The Big Dig is the most expensive single highway project in American history. When the last major highway section opened in December 2003, over $14.6 billion had been spent in federal and state tax dollars; in 2003 dollars, that cost is twice what was spent on the Panama Canal a century earlier. Cost overruns were so high that the chariman of the Massachusetts Turnpike Authority, James Kerasiotes, was fired in 2000 and his replacement had to commit to a cap in federal contributions of $8.549 billion.
The project was first conceived in the 1970s to replace the rusting elevated six-lane Central Artery that splits off downtown from the waterfront, and which was increasingly choked with bumper-to-bumper traffic. Business leaders were more concerned about access to Logan Airport, and pushed instead for a third harbor tunnel. In their second terms as governor and secretary of transportation, respectively, Michael Dukakis and Frederick P. Salvucci came up with the strategy of tying the two projects together -- thereby combining the project that the business community supported with the project that they and the City of Boston supported.
Planning for the Big Dig officially began in 1982, with environmental impact studies starting in 1983. After years of extensive lobbying for federal dollars, a 1987 public works bill appropriating funding for the Big Dig was passed by Congress, but it was subsequently vetoed by President Reagan as being too expensive. When Congress overrode his veto, the project had its green light and ground was first broken in 1991.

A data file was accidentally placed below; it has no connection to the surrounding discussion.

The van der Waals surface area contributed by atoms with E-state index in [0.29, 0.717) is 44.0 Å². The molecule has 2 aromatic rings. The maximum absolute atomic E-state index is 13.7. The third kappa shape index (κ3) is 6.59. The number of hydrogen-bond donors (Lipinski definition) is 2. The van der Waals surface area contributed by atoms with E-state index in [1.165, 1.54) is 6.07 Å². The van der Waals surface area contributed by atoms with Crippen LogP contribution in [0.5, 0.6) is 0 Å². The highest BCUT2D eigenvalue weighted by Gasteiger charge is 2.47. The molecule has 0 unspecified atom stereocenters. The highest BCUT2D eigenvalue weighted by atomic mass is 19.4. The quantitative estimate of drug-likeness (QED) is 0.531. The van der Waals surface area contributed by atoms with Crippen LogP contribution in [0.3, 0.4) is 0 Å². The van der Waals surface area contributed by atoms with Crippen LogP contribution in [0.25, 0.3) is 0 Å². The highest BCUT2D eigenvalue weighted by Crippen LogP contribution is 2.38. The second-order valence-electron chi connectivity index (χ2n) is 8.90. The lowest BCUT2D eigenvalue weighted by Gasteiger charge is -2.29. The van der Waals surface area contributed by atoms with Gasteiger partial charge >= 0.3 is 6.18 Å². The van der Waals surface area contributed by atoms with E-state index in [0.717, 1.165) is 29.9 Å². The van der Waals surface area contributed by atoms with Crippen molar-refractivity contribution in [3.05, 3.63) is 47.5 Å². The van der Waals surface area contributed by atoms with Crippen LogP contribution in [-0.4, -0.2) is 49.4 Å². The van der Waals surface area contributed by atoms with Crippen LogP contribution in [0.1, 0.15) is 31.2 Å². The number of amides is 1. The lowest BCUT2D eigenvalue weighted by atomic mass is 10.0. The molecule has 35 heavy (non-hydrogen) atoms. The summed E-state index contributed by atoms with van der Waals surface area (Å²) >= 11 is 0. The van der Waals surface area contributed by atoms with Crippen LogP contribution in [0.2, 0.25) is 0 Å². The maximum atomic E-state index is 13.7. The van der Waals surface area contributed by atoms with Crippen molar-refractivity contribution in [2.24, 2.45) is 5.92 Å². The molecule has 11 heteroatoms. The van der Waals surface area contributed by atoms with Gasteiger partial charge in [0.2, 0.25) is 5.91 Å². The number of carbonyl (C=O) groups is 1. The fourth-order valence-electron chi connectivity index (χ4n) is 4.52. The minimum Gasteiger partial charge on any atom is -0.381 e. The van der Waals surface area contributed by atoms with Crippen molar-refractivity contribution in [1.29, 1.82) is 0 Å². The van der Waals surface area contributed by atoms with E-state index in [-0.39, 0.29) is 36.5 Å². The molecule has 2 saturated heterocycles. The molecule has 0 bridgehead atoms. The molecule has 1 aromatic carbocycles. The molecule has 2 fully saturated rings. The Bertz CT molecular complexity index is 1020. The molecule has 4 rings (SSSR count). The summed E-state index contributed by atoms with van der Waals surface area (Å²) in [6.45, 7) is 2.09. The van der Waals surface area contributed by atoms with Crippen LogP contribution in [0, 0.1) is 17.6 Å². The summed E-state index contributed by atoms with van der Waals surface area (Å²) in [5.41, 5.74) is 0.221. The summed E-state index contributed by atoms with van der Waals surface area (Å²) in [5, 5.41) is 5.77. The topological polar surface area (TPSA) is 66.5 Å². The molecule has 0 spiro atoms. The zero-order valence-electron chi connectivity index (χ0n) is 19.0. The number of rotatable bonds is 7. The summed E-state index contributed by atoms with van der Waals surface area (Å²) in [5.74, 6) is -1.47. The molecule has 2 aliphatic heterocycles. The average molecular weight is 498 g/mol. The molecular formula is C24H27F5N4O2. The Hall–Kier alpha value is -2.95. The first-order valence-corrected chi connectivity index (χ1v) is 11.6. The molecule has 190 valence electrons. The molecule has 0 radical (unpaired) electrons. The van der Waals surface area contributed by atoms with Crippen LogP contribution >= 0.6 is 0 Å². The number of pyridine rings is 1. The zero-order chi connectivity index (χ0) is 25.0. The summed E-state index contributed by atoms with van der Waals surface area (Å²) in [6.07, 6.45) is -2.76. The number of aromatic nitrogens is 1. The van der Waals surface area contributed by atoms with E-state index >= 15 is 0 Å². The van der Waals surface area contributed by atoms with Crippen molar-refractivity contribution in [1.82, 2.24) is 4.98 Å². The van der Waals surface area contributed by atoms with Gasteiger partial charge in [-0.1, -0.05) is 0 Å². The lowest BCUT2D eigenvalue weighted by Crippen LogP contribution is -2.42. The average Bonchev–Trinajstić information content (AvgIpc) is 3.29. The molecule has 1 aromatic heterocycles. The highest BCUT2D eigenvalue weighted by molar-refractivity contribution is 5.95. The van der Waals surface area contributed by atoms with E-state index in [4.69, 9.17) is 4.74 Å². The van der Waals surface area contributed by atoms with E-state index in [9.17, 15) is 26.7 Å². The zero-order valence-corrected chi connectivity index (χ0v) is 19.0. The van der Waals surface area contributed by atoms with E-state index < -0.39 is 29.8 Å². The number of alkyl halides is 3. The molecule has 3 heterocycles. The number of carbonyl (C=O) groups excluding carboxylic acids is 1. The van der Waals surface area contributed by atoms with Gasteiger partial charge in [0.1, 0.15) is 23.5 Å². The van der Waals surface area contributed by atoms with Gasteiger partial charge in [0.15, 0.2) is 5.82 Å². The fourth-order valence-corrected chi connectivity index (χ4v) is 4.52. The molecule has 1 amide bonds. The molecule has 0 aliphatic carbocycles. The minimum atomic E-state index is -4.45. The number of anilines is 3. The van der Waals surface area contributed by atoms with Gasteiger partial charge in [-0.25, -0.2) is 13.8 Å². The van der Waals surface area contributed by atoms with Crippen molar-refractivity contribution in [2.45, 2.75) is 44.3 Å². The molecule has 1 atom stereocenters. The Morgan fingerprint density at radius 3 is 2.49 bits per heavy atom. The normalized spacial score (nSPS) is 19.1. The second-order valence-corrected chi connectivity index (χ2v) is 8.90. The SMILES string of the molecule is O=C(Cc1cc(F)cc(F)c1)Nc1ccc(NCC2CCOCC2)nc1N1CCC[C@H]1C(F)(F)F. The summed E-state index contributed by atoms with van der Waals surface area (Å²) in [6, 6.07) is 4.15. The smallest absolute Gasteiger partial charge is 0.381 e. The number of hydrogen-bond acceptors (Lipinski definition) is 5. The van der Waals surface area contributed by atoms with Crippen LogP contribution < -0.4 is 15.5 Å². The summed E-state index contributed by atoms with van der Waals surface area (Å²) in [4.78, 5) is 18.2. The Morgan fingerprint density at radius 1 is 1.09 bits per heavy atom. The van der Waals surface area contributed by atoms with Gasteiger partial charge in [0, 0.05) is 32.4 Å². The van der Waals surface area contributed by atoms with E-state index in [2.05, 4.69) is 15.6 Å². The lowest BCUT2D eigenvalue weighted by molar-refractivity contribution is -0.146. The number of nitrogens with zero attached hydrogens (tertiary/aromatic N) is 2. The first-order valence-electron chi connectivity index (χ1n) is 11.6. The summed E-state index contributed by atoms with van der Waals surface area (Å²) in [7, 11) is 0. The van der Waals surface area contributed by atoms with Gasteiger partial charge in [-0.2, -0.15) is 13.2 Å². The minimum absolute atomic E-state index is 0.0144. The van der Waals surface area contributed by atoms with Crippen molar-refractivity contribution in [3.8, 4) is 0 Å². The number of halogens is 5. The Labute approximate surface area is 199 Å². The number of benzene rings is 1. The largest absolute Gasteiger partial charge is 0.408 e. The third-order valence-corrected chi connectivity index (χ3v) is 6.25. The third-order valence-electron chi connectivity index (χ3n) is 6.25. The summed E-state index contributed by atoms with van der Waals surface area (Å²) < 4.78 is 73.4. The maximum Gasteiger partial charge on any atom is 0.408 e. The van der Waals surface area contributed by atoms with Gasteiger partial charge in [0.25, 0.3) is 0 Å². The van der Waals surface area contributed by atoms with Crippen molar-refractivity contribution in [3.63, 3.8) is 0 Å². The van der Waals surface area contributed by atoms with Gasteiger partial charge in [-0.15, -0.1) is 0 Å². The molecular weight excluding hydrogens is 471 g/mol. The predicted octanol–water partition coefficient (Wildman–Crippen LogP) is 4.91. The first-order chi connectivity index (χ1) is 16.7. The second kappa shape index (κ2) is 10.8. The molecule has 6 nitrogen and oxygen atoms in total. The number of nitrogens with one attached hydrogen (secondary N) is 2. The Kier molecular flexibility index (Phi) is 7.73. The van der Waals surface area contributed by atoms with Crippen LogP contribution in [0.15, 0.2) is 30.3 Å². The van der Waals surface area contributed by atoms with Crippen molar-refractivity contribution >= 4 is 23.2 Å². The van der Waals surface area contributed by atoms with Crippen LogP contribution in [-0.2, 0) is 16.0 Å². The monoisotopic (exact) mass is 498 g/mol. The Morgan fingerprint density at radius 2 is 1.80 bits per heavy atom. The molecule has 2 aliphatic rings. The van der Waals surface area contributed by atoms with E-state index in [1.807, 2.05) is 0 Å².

The nature of the Charles River crossing was a source of major controversy throughout the design phase of the project. Many environmental advocates preferred a river crossing that was entirely in tunnels, but this (and 27 other plans) were rejected as too costly. Finally, with a deadline looming to begin construction on a separate project that would connect the Tobin Bridge to the Charles River crossing, Transportation Secretary Salvucci overrode the objections and chose a variant of the plan known as "Scheme Z". This plan was considered to be reasonably cost-effective, but it had the drawback of requiring highway ramps stacked up as high as 100 feet (30 m) immediately adjacent to the Charles River. At the time construction began, the whole project (including the Charles River crossing) was projected to cost $5.8 billion. The city of Cambridge, objecting to the visual impact of the chosen Charles River crossing design, sued to revoke the project's environmental certificate, and force the project to redesign the river crossing yet again. Meanwhile, construction continued on the Tobin Bridge approach. By the time the I-93 design was finally settled to the satisfaction of all parties, the construction of the Tobin connector (today known as the "City Square Tunnel" after the intersection in Charlestown which it bypasses) was already so far along that significant additional expense would be incurred to stage construction of the US 1 to I-93 interchange and eventually retrofit the tunnel; in the new design, not all of the traffic movements originally envisioned would be possible.